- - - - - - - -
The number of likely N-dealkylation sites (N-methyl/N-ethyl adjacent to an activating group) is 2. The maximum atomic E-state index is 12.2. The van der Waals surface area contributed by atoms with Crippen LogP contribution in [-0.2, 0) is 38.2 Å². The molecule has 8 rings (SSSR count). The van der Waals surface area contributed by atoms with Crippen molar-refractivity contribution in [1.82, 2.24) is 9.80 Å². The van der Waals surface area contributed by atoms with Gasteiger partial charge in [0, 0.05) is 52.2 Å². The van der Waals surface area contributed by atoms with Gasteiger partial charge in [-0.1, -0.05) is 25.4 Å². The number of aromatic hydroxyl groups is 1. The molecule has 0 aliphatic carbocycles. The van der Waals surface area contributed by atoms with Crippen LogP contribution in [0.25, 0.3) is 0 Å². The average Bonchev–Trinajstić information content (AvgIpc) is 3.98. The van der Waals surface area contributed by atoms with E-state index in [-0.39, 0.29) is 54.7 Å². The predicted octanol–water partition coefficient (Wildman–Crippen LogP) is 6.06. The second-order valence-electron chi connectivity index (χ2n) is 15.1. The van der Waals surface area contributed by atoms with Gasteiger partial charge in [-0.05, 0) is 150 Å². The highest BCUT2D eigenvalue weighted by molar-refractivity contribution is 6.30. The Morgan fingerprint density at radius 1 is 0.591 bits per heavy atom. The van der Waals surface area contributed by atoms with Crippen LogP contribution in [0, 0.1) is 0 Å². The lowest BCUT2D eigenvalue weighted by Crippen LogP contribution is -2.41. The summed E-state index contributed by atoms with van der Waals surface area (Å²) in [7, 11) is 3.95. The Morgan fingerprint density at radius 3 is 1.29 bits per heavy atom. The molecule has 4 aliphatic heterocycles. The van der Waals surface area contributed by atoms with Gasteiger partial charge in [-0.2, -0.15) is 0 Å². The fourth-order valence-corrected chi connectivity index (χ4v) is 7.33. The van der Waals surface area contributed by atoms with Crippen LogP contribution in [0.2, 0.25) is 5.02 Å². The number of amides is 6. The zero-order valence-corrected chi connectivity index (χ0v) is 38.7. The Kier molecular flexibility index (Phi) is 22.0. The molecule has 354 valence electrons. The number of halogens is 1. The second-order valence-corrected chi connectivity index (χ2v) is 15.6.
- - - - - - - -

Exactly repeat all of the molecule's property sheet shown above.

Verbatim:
The number of likely N-dealkylation sites (N-methyl/N-ethyl adjacent to an activating group) is 2. The maximum atomic E-state index is 12.2. The van der Waals surface area contributed by atoms with Crippen LogP contribution in [-0.2, 0) is 38.2 Å². The molecule has 8 rings (SSSR count). The van der Waals surface area contributed by atoms with Crippen molar-refractivity contribution in [1.82, 2.24) is 9.80 Å². The van der Waals surface area contributed by atoms with Gasteiger partial charge in [0, 0.05) is 52.2 Å². The van der Waals surface area contributed by atoms with Gasteiger partial charge in [-0.1, -0.05) is 25.4 Å². The number of aromatic hydroxyl groups is 1. The molecule has 0 aliphatic carbocycles. The van der Waals surface area contributed by atoms with Crippen LogP contribution in [0.25, 0.3) is 0 Å². The average Bonchev–Trinajstić information content (AvgIpc) is 3.98. The van der Waals surface area contributed by atoms with E-state index in [-0.39, 0.29) is 54.7 Å². The predicted octanol–water partition coefficient (Wildman–Crippen LogP) is 6.06. The second-order valence-electron chi connectivity index (χ2n) is 15.1. The van der Waals surface area contributed by atoms with Gasteiger partial charge in [-0.05, 0) is 150 Å². The highest BCUT2D eigenvalue weighted by molar-refractivity contribution is 6.30. The Morgan fingerprint density at radius 1 is 0.591 bits per heavy atom. The van der Waals surface area contributed by atoms with Crippen LogP contribution in [0, 0.1) is 0 Å². The lowest BCUT2D eigenvalue weighted by Crippen LogP contribution is -2.41. The summed E-state index contributed by atoms with van der Waals surface area (Å²) in [7, 11) is 3.95. The Morgan fingerprint density at radius 3 is 1.29 bits per heavy atom. The molecule has 4 aliphatic heterocycles. The van der Waals surface area contributed by atoms with Gasteiger partial charge in [-0.2, -0.15) is 0 Å². The fourth-order valence-corrected chi connectivity index (χ4v) is 7.33. The van der Waals surface area contributed by atoms with Crippen LogP contribution in [0.2, 0.25) is 5.02 Å². The number of amides is 6. The zero-order valence-corrected chi connectivity index (χ0v) is 38.7. The Kier molecular flexibility index (Phi) is 22.0. The molecule has 354 valence electrons. The number of halogens is 1. The second-order valence-corrected chi connectivity index (χ2v) is 15.6.